Separating wheat from chaff in global real estate

"This is the result of a marked divergence in the performance of commercial property since the bottom of the cycle in 2009, based on preferences for location, asset size and income quality. The scale and severity of this bifurcation has surprised some investors. However, the changing landscape of flows, yields and innovation also presents attractive opportunities for longer-term investors.

"Let us first consider the polarisation of real estate performance. For example, best quality shopping centres in the UK have increased in value by 22% in the last three years, while poorer centres have experienced a fall of 10%.

"Similarly in the US smaller neighbourhood centres have been declining in value since 2008, while super regional malls returned on average 15% in 2012 – indeed, top decile retail delivered returns of 30%. This trend of diverging fortunes is equally noticeable in global office markets where investor demand has forged a strong recovery in prices across key international core locations such as Paris, London, New York and Munich. In contrast, the recovery in non-core centres has been much more muted in Germany and the US, while in the UK and France there has been little or no recovery in values since 2009 outside of their capitals.

"Such a profile demonstrates the impact of four years of sluggish economic growth on corporate profitability. In the UK, 2012 was the worst year for retail failures since 2008, with 4,000 stores and more than 48,000 employees affected. 2013 could be as bad – surveys suggest 3 in 10 companies in the UK are currently loss making and 1 in 4 are either only paying interest on debt or struggling to pay on existing terms.
"Should investors be concerned? Clearly yes – jobs are at risk, local high streets are changing beyond recognition and European banks are rapidly withdrawing support from many businesses.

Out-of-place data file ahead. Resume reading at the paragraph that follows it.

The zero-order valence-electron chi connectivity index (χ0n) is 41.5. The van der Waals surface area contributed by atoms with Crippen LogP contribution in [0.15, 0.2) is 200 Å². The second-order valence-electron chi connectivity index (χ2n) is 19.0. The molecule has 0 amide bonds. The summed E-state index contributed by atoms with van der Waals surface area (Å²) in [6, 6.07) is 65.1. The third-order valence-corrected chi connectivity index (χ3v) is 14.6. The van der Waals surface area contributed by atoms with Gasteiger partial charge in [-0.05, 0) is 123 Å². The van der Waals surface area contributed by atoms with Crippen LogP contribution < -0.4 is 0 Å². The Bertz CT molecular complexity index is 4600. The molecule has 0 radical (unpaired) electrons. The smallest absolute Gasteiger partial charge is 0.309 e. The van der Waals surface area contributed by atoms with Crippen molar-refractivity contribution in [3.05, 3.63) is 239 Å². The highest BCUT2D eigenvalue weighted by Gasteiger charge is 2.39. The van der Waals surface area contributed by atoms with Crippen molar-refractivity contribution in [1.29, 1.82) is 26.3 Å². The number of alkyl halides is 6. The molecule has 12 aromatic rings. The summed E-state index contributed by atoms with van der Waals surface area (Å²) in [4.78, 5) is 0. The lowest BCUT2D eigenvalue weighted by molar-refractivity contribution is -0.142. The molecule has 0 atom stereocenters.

"That said recessions create opportunities for new firms, who can press ahead with innovation. A number of operators are still expanding or even developing new concepts and formats in which to sell their goods.

"Both retail and business sectors are part way through a technology revolution. In terms of shopping trends, this is driving demand for larger stores in ‘showcase’ locations, perhaps using ‘click and collect’, but also supports "niche" operators in local units who increasingly sell internationally through multi-media channels.

"The consequences are illustrated by the diverging statistics on retail investments. Since 2008, UK retail administrations have affected 25% of units in both regional shopping centres and high street locations. However, vacancies have increased by just 1% in the large regional centres compared to 3.5% in town centres. While voids on UK high streets average 15%, it is 19% for weaker secondary shopping centres but relatively stable at 8% for larger regional centres. This trend is replicated in the US where community and neighbourhood centres have seen empty floor space remain above 10% since 2009, while large regional mall voids trended down in 2012 to about half that level.

"A cloud does hang over parts of the market in the form of the ongoing unwinding of European bank loan books, often at distressed prices. Various estimates suggest European banks are 20% to 25% through this unwinding process, with about 1trillion euros of outstanding real estate debt. As in previous cycles, this is likely to be a six to seven year process, with the UK, Irish and Spanish markets having the most exposure.

"If we assume over the next five years banks cut their real estate loan books by 50%, in the UK this would translate to a possible £100billion of assets to sell. Such reductions could come in the form of either repayment of loans, write down of loans, sales of loans, sales of assets or even debt-for-equity swaps. Such volumes are high relative to the average trading of only £35billion per annum in the UK. The good news is that having analysed the information on bank loan books in the public domain, we can see a significant concentration of small, poor quality assets which are not within the core institutional universe. For example, less than 25% of the UK IPD universe (the main benchmark for commercial real estate in the UK) is in assets under £10million in size.

"In this environment, taking an active and selective approach to real estate investing is more important then ever. Making the right assessments of geographical trends, asset size and changing retail formats is a vital part of building a diversified real estate portfolio. However, if judged correctly investors may be able to capture a relatively stable income, with high running yields meaning annual returns between 6-8% a year are feasible, as long as the economy navigates a path into stronger growth."

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